What the King’s abdication means for Malaysia — Norshahril Saat

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JANUARY 16 — By the end of January, Malaysia will crown a new King. This came about after the shocking abdication of Sultan Muhammad V of Kelantan, who had served for only two years. While the Constitution allows for the King to step down or even be removed, the monarch’s abdication is unprecedented.

The episode has also put the spotlight on the relationship between Prime Minister Tun Dr Mahathir Mohamad and the Palace.

Of note was Dr Mahathir’s cryptic New Year message — a few days before the abdication — that every one, from the Malay rulers to ordinary citizens, should abide by the rule of law.

Is the King’s abdication yet another manifestation of Dr Mahathir’s attempt to discipline the traditional rulers?

During his first stint as prime minister, Dr Mahathir had several run-ins with the rulers which led to a constitutional crisis in 1993.

At the time, in the aftermath of what is widely known as the “Gomez affair,” Dr Mahathir curtailed rulers’ immunity by which they can be tried in front of a special court.

Parliament can also question the rulers without being considered seditious, though they cannot lobby for the royal institution to be abolished.

The following year, further changes were made to a 1984 amendment regarding royal assent to bills. From 1994 onwards, a legislation will automatically be passed in Parliament if it does not receive royal assent within 30 days.

Dr Mahathir’s uneasy relationship with some of the royal houses never improved when he was out of power.

Before the May 2018 elections, the Kelantan palace revoked an award given to him.

The delay in the swearing-in of Dr Mahathir after Pakatan Harapan’s electoral victory also led the prime minister to issue some eyebrow-raising remarks about Sultan Muhammad in a press conference.

He claimed that the King was not clear who Pakatan’s leader was so he had to explain to the King. Dr Mahathir clarified that Pakatan contested under Parti Keadilan Rakyat's (PKR) logo but not all candidates were PKR members.

Under Malaysia’s unique rotation system, the new King will be the Sultan of Pahang.

This, however, depends on the secret ballot during the upcoming rulers' meeting and whether the Sultan himself is keen to take the throne.

Initially, there was a suggestion that the Pahang ruler is out of the running given the poor health of Sultan Ahmad Shah and the head of state post will be passed to the next one on the list: Sultan Ibrahim Iskandar of Johor.

However, the Pahang Palace announced on Saturday that Sultan Ahmad has decided to abdicate and his son, Tengku Abdullah Ahmad, who has been regent for the last two years, was sworn in yesterday.

It is widely known that Dr Mahathir’s relations with some royal houses have not always been smooth and, at times, contrasting views have been aired publicly.

Recent examples will be the exchanges between him and the Johor palace.

The Johor Sultan has spoken out on federal issues as well as criticised the federal Islamic department’s (Jakim) RM1 billion budget.

The Pakatan government, meanwhile, has disagreed with the Johor palace over whether foreigners can purchase housing properties in the Forest City project, and the Sultan’s decision to convert the status of Pulau Kukup located in the state to be part of the sultanate’s land.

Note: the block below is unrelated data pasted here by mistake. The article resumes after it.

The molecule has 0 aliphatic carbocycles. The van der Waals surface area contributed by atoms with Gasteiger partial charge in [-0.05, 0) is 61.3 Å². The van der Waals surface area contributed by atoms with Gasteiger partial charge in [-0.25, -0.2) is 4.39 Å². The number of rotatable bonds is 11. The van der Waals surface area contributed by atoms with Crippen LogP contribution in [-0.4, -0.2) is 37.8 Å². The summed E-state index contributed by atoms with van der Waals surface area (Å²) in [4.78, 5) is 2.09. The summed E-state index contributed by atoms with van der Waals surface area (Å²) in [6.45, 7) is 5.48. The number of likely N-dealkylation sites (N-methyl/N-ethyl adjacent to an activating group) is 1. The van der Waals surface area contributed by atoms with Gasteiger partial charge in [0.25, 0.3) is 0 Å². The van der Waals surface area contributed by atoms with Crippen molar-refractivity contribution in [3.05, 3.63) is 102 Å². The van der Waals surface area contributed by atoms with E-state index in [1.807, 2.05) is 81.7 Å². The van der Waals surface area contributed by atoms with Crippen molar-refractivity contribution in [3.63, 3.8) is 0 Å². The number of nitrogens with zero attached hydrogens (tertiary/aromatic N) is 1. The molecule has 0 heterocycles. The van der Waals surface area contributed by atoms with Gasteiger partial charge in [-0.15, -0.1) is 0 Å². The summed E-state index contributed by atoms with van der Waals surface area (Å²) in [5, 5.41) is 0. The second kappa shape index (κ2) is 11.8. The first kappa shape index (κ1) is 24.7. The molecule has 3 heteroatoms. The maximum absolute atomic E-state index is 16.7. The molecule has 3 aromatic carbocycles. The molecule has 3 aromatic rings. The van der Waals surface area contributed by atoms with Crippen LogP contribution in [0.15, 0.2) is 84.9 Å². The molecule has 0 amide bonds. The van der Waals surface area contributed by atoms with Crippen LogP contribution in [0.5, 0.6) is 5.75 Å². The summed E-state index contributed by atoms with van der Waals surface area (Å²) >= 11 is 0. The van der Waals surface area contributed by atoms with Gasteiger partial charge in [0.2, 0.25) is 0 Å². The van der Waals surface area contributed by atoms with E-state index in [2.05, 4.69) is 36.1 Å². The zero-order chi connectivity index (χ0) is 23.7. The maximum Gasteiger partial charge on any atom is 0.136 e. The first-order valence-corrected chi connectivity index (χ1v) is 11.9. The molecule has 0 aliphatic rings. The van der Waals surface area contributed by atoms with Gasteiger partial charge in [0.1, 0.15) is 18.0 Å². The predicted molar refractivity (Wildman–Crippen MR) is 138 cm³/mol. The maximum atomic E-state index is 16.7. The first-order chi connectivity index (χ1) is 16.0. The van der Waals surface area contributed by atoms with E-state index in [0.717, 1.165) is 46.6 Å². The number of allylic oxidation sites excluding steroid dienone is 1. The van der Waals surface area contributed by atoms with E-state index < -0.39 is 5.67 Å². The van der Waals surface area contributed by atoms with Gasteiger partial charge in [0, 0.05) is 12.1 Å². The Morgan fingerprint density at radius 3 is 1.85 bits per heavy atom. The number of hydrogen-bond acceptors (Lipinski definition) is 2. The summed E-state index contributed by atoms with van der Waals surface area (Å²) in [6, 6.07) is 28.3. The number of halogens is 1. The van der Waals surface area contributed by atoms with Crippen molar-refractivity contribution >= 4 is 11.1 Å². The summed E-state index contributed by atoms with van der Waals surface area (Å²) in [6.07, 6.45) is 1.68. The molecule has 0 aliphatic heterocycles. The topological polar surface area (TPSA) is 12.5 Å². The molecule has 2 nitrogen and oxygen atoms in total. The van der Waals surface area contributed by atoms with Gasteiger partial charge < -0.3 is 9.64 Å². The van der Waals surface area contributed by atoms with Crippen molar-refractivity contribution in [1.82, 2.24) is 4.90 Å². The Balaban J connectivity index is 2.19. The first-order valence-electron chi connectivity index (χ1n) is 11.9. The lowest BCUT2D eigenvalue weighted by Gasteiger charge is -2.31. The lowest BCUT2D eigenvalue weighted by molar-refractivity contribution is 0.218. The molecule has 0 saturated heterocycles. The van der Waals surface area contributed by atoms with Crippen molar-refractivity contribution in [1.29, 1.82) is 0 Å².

It is in this context that there has been much public interest in the private meeting between the prime minister and the Sultan on January 10.

It was their first meeting in two decades, and one marked by a somewhat unexpected demonstration of warmth when the Sultan personally drove Dr Mahathir to the airport in a vintage Proton Saga.

The purpose of the meeting, however, remains a secret.

If Dr Mahathir — voted in by people’s power — can adjust his governing style to be more responsive to people’s views, one can likewise foresee the rulers rethinking their role.

Whether it is the Pahang or Johor ruler who eventually becomes the King, all Malay rulers must stand on high moral ground, to convince the people they are living up to their constitutional role of being politically non-partisan.

This is one of the contributions of Sultan Muhammad V, who witnessed the smooth political transition from Barisan Nasional to Pakatan Harapan. This also means the rulers must co-operate with the Mahathir administration, notwithstanding any disagreements they may have.

Yet, for the King and the Malay rulers, their position as the head of Islam in the country is complicated by the increasingly conservative outlook of the Malay-Muslim community.

On the one hand, society will scrutinise whether the rulers’ behaviour is in line with Islamic values.

On the other hand, they must speak up on issues that can divide the country and prevent conservatives from taking centrestage at the expense of Malaysia’s religious harmony.

The rulers are in a special position to unify the country amid ongoing political fragmentation.

A survey conducted by ISEAS-Yusof Ishak Institute in 2017 showed the Johor ruler commanding more influence than politicians in the state.

This finding likely applies to some of the other states as well.

As Malay rulers, they earn their authority and respect by being custodians of Malay culture and Islam, but they should not neglect their duties as heads of state to protect the interest of all Malaysians regardless of ethnicity or religion. —TODAY

* Norshahril Saat is Fellow at Iseas-Yusof Ishak Institute and the author of 'The State, Ulama and Islam in Malaysia and Indonesia.'

** This is the personal opinion of the writer or publication and does not necessarily represent the views of Malay Mail.

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